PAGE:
Marco Fu insisted he was no cheat today after his 13-4 demolition of fourth seed Stephen Maguire to reach the 888.com World Championship quarter-finals at Sheffield’s Crucible Theatre.
The Hong Kong player was involved in a controversial moment in the final frame of the second session when, on a break of 22, he committed a foul that went unpunished.
Stretching over the table to pot a red with the rest, Fu clearly tapped the blue ball with his cue after the shot but failed to acknowledge it and referee Eirian Williams did not notice.
The break became a frame-winning 47 to give Fu a 12-4 lead and after Maguire had played a bad positional shot to miss the black when the match resumed today, a fine 101 clearance wrapped it up.
“I was reading Teletext last night and it said I had fouled the blue but I honestly didn’t know I had done it,” said the 28-year-old, who will next face Matthew Stevens or Ken Doherty.
“I definitely would have owned up if I had realised. Snooker players are renowned for being sporting and we are very proud of that.
“I’ll definitely keep up that tradition in future and admit any fouls right away. But this time I honestly wasn’t sure which shot was being talked about.”
Former UK Open champion Maguire refused to make an issue of the incident and was more concerned about getting his career back on track following an extremely disappointing campaign.
“I saw the shot but wasn’t 100% sure it was a foul,” said the 25-year-old, whose defeat means only Graeme Dott remains of the five Scottish players who began the tournament.
“Even if I had been certain I don’t know if I could have jumped up and said ‘hey, what’s going on’. It’s up to the referee to see it.
“Marco obviously didn’t realise he had done it because he’s as straight as a dye. It’s just one of those things and it wouldn’t have made a difference to the result anyway.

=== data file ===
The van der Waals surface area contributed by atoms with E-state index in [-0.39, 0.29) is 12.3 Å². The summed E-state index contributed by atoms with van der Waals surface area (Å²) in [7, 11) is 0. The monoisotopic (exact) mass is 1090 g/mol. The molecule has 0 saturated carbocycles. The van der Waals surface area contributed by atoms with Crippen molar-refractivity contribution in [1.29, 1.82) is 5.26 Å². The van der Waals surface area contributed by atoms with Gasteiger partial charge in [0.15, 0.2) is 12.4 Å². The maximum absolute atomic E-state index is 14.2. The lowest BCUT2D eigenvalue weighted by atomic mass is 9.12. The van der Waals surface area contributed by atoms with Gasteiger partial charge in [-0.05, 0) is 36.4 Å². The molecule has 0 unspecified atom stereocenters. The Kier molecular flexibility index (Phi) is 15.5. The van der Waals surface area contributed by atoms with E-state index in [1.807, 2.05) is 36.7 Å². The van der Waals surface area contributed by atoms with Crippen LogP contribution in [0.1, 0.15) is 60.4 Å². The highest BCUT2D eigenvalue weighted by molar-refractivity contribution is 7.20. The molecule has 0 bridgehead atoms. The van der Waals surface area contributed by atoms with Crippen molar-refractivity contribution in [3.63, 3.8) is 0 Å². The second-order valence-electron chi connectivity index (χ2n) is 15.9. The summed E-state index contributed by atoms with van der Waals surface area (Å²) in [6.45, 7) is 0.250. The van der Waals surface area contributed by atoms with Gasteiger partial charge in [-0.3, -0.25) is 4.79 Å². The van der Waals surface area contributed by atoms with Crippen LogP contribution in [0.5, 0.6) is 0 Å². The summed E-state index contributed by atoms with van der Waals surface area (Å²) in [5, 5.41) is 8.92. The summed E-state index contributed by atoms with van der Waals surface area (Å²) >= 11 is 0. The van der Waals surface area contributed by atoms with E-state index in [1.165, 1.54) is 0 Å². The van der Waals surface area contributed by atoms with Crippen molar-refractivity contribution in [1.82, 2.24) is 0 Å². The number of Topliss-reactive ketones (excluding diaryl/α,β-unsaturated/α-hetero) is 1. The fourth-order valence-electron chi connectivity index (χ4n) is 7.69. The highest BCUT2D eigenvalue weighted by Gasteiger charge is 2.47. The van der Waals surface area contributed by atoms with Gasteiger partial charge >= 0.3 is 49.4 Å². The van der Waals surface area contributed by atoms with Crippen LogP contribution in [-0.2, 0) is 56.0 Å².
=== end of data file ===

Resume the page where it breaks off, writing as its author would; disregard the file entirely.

“I’m just glad I didn’t get beaten with a session to spare. It’s payback time for me. I put on too much weight last summer and it’s cost me the season.
“Now I will have to get fitter to get back to where I was a couple of seasons ago. I don’t want to be a fat world champion.”
Earlier, Shaun Murphy told his fellow players to stop moaning about the tables after reaching the quarter-finals with a 13-7 victory over Steve Davis.
The title-holder, aiming to end the jinx on first-time champions defending the crown, admitted conditions were far from ideal but insisted players should adjust their game instead of complaining.
Organisers of the tournament have already confirmed the much-criticised tables will be re-clothed before play begins tomorrow afternoon, but Murphy feels no excuses should be made.
“The pockets are playing smaller and the cloth is quite heavy so you have to hit the ball harder,” said the Rotherham-based 23-year-old whose next opponent will be Peter Ebdon or David Gray.
“I’m amazed at how many players have moaned about the speed of the tables. You just have to adapt and get on with it.
“I find it strange that players think the tables should be the same for every tournament. You don’t get identical conditions all the time in other sports.
“I don’t know if they are making excuses but adjusting to different conditions is as much of a skill as screwing the white ball back 10 feet, and this situation just highlights the players who can adapt.”
Davis had his own perception of why the tables had proven so tricky but did not offer them as an explanation for his defeat.
“It’s not the cloth’s fault but we’ve had a lot of rain and it feels dampish in the arena,” said the 48-year-old. “The moisture in the air seems to have got into the cloth.
“I’m just disappointed with the way I started and then I played like a dog to go from 6-2 to 8-2 down. But I still enjoyed the match even though it was a kind of masochistic enjoyment.”
On the adjacent table, Mark Williams continued to look a live contender for the title as he extended his overnight 5-3 advantage against Mark Selby to 11-5.